At Proofpoint, our people—and the range of their experiences, backgrounds, perspectives, and work skills—drive our success. We embrace and foster the diversity of our team members, customers, and stakeholders. Everyone is valued and appreciated for their lifestyles, thoughts, and talents, all of which contribute to the growth and sustainability of our business and the strength of our communities.
Proofpoint Employee Inclusion Groups (EIGs) are structured, employee-led organizations that are formally recognized and integrated into the fabric of the company, cultivating compelling conversations, workshops, and activities that empower our employees to learn from one another and express their authentic selves.
Our Veterans EIG aims to provide an environment that encourages others through shared experiences and fosters support across recruitment, career development, community outreach, professional growth and retention initiatives.
November is observed as National Veterans and Military Families in the United States and Remembrance Day globally. To help celebrate and honor members of our Veterans EIG, we are spotlighting several of them in a blog series this month.
Hear from the author:
Garrett Guinivan, Senior Sales Engineer
What is your primary job in the military? Share a bit about your time.
Alongside my full-time job here at Proofpoint, I am also currently a Cyber Threat Intelligence Analyst for the Army Cyber Protection Brigade in the Army Reserves. In several cyber analyst positions, I have been assigned to the 335th Signal Command since 2016. I entered the military through Reserve Officer Training Corps (ROTC) program at Indiana University through a critical language scholarship in 2012. I learned Arabic and Farsi at Indiana while pursuing a master’s degree. After attending Indiana from 2012 to 2014, I was commissioned a Second Lieutenant in the Army in December 2014.
I was first assigned a platoon leader to an Army Reserve unit in Fort Carson, Colorado. Here I learned a bit more about leading and had a great unit. I got to lead unbelievably smart soldiers and non-commissioned officers, and I was luckily surrounded by great leadership and people.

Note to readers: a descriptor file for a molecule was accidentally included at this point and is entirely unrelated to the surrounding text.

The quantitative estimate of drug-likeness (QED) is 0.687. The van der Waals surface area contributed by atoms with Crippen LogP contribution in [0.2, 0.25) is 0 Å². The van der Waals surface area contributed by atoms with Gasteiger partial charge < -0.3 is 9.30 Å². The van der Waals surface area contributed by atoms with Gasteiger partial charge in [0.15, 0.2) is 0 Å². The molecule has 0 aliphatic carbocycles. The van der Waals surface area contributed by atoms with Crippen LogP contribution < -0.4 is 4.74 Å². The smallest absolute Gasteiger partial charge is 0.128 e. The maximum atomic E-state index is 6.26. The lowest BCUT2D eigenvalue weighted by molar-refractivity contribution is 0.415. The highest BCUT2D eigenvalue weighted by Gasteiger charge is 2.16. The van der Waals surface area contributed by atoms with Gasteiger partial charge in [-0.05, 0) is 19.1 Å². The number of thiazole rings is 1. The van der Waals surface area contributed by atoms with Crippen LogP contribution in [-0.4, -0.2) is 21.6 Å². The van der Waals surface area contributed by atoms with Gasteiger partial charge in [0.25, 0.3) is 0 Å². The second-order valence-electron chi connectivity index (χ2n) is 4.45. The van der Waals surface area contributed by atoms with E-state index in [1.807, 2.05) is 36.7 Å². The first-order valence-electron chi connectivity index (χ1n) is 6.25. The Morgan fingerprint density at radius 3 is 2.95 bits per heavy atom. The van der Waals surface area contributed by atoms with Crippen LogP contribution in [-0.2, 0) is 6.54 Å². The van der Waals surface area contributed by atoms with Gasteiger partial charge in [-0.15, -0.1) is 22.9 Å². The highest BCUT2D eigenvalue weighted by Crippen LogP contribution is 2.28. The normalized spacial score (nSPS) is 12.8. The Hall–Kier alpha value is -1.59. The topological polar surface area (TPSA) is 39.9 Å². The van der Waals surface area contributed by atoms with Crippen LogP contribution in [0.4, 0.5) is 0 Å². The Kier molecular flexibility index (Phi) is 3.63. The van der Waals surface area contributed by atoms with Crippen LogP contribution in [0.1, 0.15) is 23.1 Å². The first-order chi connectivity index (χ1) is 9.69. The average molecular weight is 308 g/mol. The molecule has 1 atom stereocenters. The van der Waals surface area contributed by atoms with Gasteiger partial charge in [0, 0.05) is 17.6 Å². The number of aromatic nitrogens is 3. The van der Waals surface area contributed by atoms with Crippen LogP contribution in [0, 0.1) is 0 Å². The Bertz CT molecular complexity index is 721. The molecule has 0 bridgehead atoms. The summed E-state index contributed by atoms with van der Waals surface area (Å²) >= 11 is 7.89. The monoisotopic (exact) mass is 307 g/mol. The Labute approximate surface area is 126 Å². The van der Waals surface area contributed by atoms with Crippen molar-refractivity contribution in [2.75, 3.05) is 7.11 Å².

In 2016 I moved to a cyber unit in the 335th signal command. I have done various roles inside of this command up until the present. I have trained soldiers in cyber threat intelligence functions, supported a high visibility mission, and briefed a wide variety of leadership on cyber functions.
One of the biggest highlights of my career so far is the great and talented people I have known in the Army.
What leadership qualities did you learn in the military that have helped guide you through your life and career?
The military has truly opened up so many opportunities for me and placed me in situations and places I could never have done. I grew up in a rural town in Maryland, and joining the military helped me meet people I would never have if I had stayed in my area.
It sounds simple, but leadership, the ability to speak with others and overall people skills are vital.
Public speaking and the ability to give concise presentations and briefings are key skills; many individuals in the cybersecurity world do not realize this critical skill. Going through officer training forced me to speak in front of crowds and get comfortable briefing on various topics. I must brief nearly every day to a wide range of people (keyboard guys and gals, mid-management, government leadership and sometimes even Board or Congressional level-leaders).
One of the coolest aspects about the Army is that you meet people from all parts of the United States. I have worked with people from all across the country of every background. Not only have I learned how to interact with a wide range of people, but I can also more easily recognize my own bias, privilege and circumstances.
What is one of your favorite attributes about the Veteran community?
I love the sense of purpose of the Veteran community and our ability to not take each other too seriously at the same time. The larger cause of defending the nation is behind every service member when they take an oath. Still, you won’t find another community willing to poke fun at each other’s service or group any harder than Veterans.
For example, I have a friend in the Air Force who jokes about the Army being the janitor for Air Force, but in the same sentence, I know he would drop what he is doing to help my family in time of need or vice versa.
This is highlighted by the yearly Army-Navy game, where each service will ridicule each other mercilessly because the game means a lot, but at the end of the day, both services serve one team.
What about the Proofpoint culture helps you feel supported and accepted?
I fully believe I can have a career at Proofpoint and have balance. Even before the pandemic, my ability to work remotely has changed my life for the better. Like the military, I am surrounded by incredibly smart, passionate and driven people.
The different Employee Inclusion Groups (EIG) at Proofpoint help everyone feel like they have a smaller group they can be a part of, in addition to their normal team and group.
Even though we are a mid-size company, Proofpoint offers many opportunities for growth and variety. I recently moved from the Proofpoint Threat Intelligence (PTIS) Service group to a Senior Sales Engineer role with our Federal team. This is a great growth opportunity for me and likely wouldn’t be available in many other companies.
One of the best pieces about this is my old leadership supported my decision, and I still work almost daily with my old team. I had team members and leadership in my old position reach out to me and tell me I always have a place if I want to return. I truly believe and know that to be true.
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